National Implementation of IHL
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Penal Code, 1962
Brottsbalk (1962: 700)

21.12.1962
01.01.1965
The Code has been amended several times (in particular: Chapter 22§6a inserted in 1994 and Chapter 22§6b inserted in 1999).
Yes
Swedish version: http://www.notisum.se/rnp/sls/lag/19620700.HTM  (last accessed on 06.06.2013); English version:  http://www.sweden.gov.se/content/1/c6/02/77/77/cb79a8a3.pdf (last accessed on 24.04.2012)

Summary
The Penal Code is applicable in time of peace and in wartime. For example, the provisions concerning murder and rape apply in an armed conflict, too. There is no special military penal law; instead, certain sections of the Code, such as the provisions concerning desertion or treason, only apply when Sweden is at war.

Serious violations of IHL

Chapter 22§6 (BrB 22:6) specifically concerns violations of treaty and/or customary international humanitarian law. Any person responsible for a serious violation of IHL (folkrättsbrott) shall be sentenced to prison, with a maximum sentence of life imprisonment if the crime is considered to be grave. A crime is considered to be grave if it has been carried out through a large number of separate acts, if many people have been killed or injured, or if extensive loss of property has occurred as a result of the action. Chapter 22§6 gives an indicative list of actions that constitute grave crimes (folkrättsbrott).

Responsibility of commanders and superior order

With regard to violations of IHL and responsibility, the Code has two main sections. Chapter 22§6 states that if the crime has been carried out by a soldier, then his commander shall also bear responsibility if the commander could have foreseen the crime and failed to take any action to prevent it. Chapter 24§8, which also concern crimes other than violations of IHL, regulates the question of responsibility when following orders. This does not entail responsibility if, with regard to the obligation to obey, the kind of action that was ordered and other circumstances, the person was under an obligation to follow orders.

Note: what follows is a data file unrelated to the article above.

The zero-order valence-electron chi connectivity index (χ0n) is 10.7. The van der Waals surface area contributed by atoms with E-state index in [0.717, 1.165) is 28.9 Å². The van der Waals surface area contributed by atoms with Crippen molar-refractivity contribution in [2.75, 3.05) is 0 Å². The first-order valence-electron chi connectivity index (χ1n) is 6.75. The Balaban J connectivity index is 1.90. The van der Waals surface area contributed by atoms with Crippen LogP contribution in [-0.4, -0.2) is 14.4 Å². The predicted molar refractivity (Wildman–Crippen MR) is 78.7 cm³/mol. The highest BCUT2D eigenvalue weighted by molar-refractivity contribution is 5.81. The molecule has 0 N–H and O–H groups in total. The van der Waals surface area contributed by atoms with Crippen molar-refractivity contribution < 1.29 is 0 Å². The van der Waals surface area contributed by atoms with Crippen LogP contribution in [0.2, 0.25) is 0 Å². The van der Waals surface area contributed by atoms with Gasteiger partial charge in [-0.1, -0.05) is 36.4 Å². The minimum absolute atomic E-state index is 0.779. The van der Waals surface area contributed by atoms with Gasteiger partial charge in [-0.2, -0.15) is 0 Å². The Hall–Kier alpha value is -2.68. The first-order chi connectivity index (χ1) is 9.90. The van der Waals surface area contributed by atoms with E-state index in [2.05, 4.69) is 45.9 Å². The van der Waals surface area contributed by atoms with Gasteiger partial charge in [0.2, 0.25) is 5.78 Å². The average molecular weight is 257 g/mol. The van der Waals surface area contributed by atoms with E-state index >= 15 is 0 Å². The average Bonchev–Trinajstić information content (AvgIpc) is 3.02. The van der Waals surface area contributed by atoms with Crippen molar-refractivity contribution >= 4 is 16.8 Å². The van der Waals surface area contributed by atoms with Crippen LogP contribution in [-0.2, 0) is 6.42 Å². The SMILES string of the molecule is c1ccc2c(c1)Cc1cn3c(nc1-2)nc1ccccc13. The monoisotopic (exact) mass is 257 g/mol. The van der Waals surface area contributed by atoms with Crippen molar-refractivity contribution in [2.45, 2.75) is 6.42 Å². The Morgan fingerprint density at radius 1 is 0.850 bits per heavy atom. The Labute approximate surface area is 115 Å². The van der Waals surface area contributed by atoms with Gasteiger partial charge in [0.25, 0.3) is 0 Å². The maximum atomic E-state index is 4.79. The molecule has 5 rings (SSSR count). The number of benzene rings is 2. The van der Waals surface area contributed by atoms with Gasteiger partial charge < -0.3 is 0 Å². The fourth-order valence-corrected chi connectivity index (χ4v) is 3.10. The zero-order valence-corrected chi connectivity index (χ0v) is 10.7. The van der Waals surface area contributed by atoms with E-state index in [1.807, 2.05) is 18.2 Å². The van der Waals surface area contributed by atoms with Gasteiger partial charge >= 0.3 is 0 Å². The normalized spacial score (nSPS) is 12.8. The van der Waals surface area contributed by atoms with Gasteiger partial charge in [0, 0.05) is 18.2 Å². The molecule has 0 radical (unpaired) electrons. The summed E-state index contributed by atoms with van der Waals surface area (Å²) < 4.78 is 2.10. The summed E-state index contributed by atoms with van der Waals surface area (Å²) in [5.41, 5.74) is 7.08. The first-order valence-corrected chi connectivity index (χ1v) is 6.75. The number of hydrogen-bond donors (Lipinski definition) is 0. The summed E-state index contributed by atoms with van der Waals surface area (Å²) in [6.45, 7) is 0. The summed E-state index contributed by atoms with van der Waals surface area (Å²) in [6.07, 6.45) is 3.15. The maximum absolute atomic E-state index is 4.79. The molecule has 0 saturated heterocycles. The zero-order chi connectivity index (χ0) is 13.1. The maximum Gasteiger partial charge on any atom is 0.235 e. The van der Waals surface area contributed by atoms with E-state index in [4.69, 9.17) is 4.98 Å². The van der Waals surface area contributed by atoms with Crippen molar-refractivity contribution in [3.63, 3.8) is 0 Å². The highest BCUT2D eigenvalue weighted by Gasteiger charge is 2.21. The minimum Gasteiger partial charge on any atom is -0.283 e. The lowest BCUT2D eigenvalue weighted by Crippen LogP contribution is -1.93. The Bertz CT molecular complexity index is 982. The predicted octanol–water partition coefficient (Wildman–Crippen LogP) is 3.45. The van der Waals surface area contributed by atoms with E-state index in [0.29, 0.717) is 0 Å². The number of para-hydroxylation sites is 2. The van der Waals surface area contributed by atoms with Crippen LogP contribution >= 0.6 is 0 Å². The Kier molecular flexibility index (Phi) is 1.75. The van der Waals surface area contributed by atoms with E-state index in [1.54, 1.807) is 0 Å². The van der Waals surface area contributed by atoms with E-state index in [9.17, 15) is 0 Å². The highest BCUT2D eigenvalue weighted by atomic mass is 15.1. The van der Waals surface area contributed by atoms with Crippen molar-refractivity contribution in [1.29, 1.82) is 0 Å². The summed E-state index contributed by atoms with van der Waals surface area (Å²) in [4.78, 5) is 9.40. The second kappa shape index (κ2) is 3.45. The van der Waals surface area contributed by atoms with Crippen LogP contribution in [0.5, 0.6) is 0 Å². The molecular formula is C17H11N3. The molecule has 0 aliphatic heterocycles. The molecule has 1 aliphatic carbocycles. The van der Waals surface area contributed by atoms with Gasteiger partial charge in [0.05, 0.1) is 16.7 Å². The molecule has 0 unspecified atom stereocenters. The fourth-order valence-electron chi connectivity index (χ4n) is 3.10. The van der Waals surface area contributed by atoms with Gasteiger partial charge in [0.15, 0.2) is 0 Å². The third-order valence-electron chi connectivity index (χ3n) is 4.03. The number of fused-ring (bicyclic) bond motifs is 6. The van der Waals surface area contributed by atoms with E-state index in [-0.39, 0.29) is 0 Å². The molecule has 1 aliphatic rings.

Extra-territorial jurisdiction

Swedish courts normally have jurisdiction to prosecute for all crimes committed in Sweden and crimes committed by Swedish citizens or persons domiciled in Sweden. For crimes committed outside Sweden by persons who are not Swedish citizens or not domiciled in Sweden, Swedish courts may still have jurisdiction for a number of reasons, e.g. protective jurisdiction or for a crime committed in violation of international law or on a vessel sailing under the Swedish flag, etc.

Chemical weapons

Chapter 22§6a, (BrB 22:6 a) was incorporated into the Code when Sweden ratified the Chemical Weapons Convention. Any person that develops, produces, stores, transfers or uses chemical weapons shall be sentenced for illicit handling of chemical weapons (olovlig befattning med kemiska vapen). Any participation in military preparations to use chemical weapons is illegal. The use of riot control agents as a means of warfare is also illegal under paragraph 6 a (BrB 22:6 a) and paragraph 6 (BrB 22:6).

Landmines

Chapter 22§6b, (BrB 22:6 b) was incorporated into the Code when Sweden ratified the Ottawa Convention against anti-personnel mines. Any person that develops, produces, stores, transfers or uses anti-personnel mines shall be sentenced for illicit handling of mines (olovlig befattning med minor) unless sentenced under paragraph 6 (BrB 22:6). Any handling of mines that is allowed under the Convention against anti-personnel mines does not constitute a crime.

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File TypeSizeFile Name
application/pdf 332 KB Sweden - Penal Code, 1962 [eng].pdf
application/pdf 230 KB Sweden - Penal Code, 1962 [swe].pdf